E(art)h Day

Happy Earth Day!

News today that a local sustainability engineering firm, Glumac, is putting up cash and leading a community fundraising effort to establish an annual "Earth Day Art" celebration. Each year, a new piece of public art with links to sustainability will be dedicated in honor of someone who has helped pioneer the sustainability movement in Portland.

The inaugural sculpture in this effort is entitled "Bows to Blows -- Sentinels for Peace and Sustainability," commissioned of Seattle artist Buster Simpson, whose most noteworthy piece of Portland public art is the "Host Analog" outside of the Oregon Convention Center. Buster's new sculpture, to be installed along the South Waterfront Greenway, will feature two salvaged (dare I say "repurposed?") WWII Liberty Ship bow remnants. From the artist's statement:


Sculpturally, these elements represent the transfer and acceptance of gravity and the embrace of mass and suggest shipyard inventory either during their making or their dismantling along the Willamette River. To inspire an ethic of environmental responsibility, a hand operated “stewardship bilge pump” offers reclaimed water to the adjacent river habitat. The pair of bows and the bilge pump stand to remind us of the utility and grace of transforming “swords into plowshares” for the healing of the earth.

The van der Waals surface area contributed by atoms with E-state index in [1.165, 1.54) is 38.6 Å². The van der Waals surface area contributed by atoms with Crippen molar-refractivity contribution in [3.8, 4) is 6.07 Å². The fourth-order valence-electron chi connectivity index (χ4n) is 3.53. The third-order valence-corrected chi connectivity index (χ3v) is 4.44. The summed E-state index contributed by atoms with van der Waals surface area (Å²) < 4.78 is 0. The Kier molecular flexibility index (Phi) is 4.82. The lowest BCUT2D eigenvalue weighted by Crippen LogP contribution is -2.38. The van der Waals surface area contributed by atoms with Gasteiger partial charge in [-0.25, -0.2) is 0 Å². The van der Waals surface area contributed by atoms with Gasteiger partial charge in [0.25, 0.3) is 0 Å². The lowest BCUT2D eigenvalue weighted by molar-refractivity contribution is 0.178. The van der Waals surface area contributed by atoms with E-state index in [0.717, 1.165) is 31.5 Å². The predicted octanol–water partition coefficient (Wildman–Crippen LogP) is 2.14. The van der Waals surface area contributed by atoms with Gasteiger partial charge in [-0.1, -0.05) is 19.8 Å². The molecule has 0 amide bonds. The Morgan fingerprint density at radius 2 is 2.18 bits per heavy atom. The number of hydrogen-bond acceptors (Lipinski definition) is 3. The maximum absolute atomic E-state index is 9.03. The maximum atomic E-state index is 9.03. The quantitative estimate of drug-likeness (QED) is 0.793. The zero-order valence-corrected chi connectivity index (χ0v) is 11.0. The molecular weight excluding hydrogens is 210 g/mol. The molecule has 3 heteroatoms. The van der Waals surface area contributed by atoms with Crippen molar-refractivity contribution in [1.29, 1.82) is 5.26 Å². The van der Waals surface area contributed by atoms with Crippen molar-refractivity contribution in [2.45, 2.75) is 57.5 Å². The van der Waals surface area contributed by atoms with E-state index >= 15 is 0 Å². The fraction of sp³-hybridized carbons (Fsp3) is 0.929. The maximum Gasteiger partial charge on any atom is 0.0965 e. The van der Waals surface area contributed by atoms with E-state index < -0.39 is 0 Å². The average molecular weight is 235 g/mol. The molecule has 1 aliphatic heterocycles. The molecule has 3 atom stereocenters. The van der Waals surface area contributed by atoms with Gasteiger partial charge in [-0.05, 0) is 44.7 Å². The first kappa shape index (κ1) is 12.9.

Portland City Commissioner Nick Fish will dedicate the artwork and reveal this year's honoree at a public ceremony in SoWa this evening at 5PM.
Just take the streetcar to the SW Bond & Lane stop and stroll down the bike path to the river. The piece is still being created but there is an artistic rending of the sculpture at the site.



While you're there, stay for the launch of U of O's South Waterfront artist in residence program, 6 to 8PM at the John Ross Plaza Studio.

3 comments:

Stephen said...

I love Buster's work... what a great idea for Erath Day!

Bob said...

"Host Analog" is such a terrific piece. Glad to hear Buster's going to have another major work in a prominent public space. This sounds like a great program.

culturejock said...

And this year's honoree is... Mark Edlen.